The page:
Visitors to the farm of Francis Ondier, 52, must wash their hands and shoes before coming onto the property.
“I don’t want you to bring any diseases from other farms here,” he says.
Ondier is used to having visitors from across Kenya come and see his farm. They want to learn how a small-holder farmer can raise chickens as a business. Things are going so well for the former train mechanic that he recently turned down a salary job in Nairobi.
Most families around western Kenya own a chicken or two. The few eggs produced are collected and usually fed to the children. The chicks that do survive may be sold or eventually eaten. For most families, a chicken is a source of food. For Ondier, it is money.
“Few people realize this is an income generator,” he said as he pointed at a group of new chicks.
They are kept in a tiered coup on the side of a shed to keep them out of danger from hawks. Without the ability to provide artificial warmth, Ondier collects the chicks in a ventilated cardboard box to spend the night on the kitchen counter. Squeezing them in together provides the warmth they need overnight.
In the morning, he returns the birds to their rows to warm up in the morning sun. The location was picked so that the chicks can warm up as the day begins. When the chicks grow they make it to a larger coop before finally getting to go outside once they are too big for flying predators to take away.
Ondier’s inspiration is Nelson Mandela. The South African leader’s quote, “It only seems impossible until it’s done,” can be found around the farm.
He knows that hardship well. When he started raising chicken for selling he did terribly. The 120 chicks that were initially born saw a mortality rate of 70% to 80%. He did not know how to protect them and keep them healthy.
Opportunity came through a training event outside of Nairobi. Put on by Winrock International and the Millennium Villages Project (MVP), the goal was to train farmers in chicken rearing methods so that they can put the knowledge to work and train fellow farmers.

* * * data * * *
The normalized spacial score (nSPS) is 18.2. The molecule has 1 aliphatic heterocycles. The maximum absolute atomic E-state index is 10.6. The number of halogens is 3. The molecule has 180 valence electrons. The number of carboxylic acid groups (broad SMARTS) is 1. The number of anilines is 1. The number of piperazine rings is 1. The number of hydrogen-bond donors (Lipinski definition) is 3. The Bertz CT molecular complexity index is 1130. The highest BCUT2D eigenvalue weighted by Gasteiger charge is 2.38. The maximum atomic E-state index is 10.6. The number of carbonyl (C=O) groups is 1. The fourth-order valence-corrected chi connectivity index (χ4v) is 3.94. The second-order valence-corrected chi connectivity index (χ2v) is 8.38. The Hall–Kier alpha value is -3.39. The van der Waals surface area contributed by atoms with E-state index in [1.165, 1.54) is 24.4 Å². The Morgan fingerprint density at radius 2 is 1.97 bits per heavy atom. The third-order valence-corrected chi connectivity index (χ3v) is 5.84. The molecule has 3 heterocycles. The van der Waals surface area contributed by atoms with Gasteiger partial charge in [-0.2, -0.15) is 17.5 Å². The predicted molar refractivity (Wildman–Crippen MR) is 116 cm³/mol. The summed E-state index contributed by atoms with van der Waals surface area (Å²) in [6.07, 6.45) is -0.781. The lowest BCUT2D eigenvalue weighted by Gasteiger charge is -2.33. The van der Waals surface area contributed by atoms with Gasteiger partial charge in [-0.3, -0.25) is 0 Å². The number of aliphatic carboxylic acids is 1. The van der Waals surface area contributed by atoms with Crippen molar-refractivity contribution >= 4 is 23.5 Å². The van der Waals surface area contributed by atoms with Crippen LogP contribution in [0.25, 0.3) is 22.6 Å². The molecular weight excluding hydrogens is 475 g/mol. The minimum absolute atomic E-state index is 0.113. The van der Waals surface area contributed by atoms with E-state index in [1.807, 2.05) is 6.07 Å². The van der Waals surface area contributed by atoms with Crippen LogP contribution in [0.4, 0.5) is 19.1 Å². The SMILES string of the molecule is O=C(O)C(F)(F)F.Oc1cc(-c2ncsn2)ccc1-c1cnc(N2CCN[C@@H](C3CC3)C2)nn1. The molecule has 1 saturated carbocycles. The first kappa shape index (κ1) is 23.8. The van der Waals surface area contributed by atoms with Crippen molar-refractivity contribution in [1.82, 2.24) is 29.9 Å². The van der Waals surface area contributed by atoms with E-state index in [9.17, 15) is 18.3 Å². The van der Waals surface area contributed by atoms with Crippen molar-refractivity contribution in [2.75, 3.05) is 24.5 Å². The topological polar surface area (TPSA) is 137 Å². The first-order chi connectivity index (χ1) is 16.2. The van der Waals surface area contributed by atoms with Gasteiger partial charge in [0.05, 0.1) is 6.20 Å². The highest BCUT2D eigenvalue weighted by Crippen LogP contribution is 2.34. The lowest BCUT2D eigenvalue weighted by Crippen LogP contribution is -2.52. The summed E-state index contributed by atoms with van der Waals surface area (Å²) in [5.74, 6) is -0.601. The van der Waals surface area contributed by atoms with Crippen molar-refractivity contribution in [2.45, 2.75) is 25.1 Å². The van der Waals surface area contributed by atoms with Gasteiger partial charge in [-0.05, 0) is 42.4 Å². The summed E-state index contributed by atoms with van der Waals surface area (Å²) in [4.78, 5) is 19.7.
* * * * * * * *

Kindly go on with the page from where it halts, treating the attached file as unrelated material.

Ondier was not supposed to go. The MVP initially completely paid for farmers to attend such trainings. Community members traveled well, had food covered and stayed in nice hotels, he said. By the time Ondier was farming, the MVP only supported transportation costs.
When spots opened up due to farmers refusing to pay their own way, Oinder lept at the opportunity. He called it an easy decision.
“Why would I turn down the opportunity?” he asked rhetorically.
Armed with the knowledge on how to raise chicks, he started to work by building coops. The MVP taught him how to make his own compost pile from the few cows he owns. It is then used as fertilizer for the farm which produces the wood for making the coops and storage facilities.
“I want to do everything at the doorfront,” he said.
The compost also feeds the maize and vegetables that Oinder grows for feeding his animals. He uses a hybrid varity maize seed and a local one to create different feeds.
Although he does not say it is his goal, Oinder’s farming methods are both organic and nearly completely self-sustaining. It is more of a sign of his entrepreneurial spirit.
When he worked on the trains in and around Nairobi, Oinder saved the metal sheets that were to be discarded with the used filters. They now act as the siding for his coops.
Raising chickens was not in Oinder’s plans. He hoped to continue working as a train mechanic, but left his job after ownership changed and it affected his work. Returning to the Yala area, he thought that it would be a good idea to put his skills to use as a car mechanic.
That idea quickly failed. People were not willing to pay for the services or expertise of a mechanic. They would rather tinker themselves or get someone to do it for free, even if it was not a solution to the problem. The only thing left for him to do was return to the farm.
Oinder has big dreams for the future.
“Come back here in five years and you will find five thousand chicks,” he boasts.
He is hopeful that a transformer will be installed closer to his house so that he can invest in electric warmers for the chicks. Once he has that up and running he can take on even more that his personal best of 1,950.
That was when the demand was lower. Now he says he can’t keep up with the demand. Chicks are sold in batches to people as far as central Kenya and they want more.
“That is your bank,” he said looking at the few week old chicks. “That is your ATM.”
If all goes to plan, the bank of Oinder will be flush with capital soon.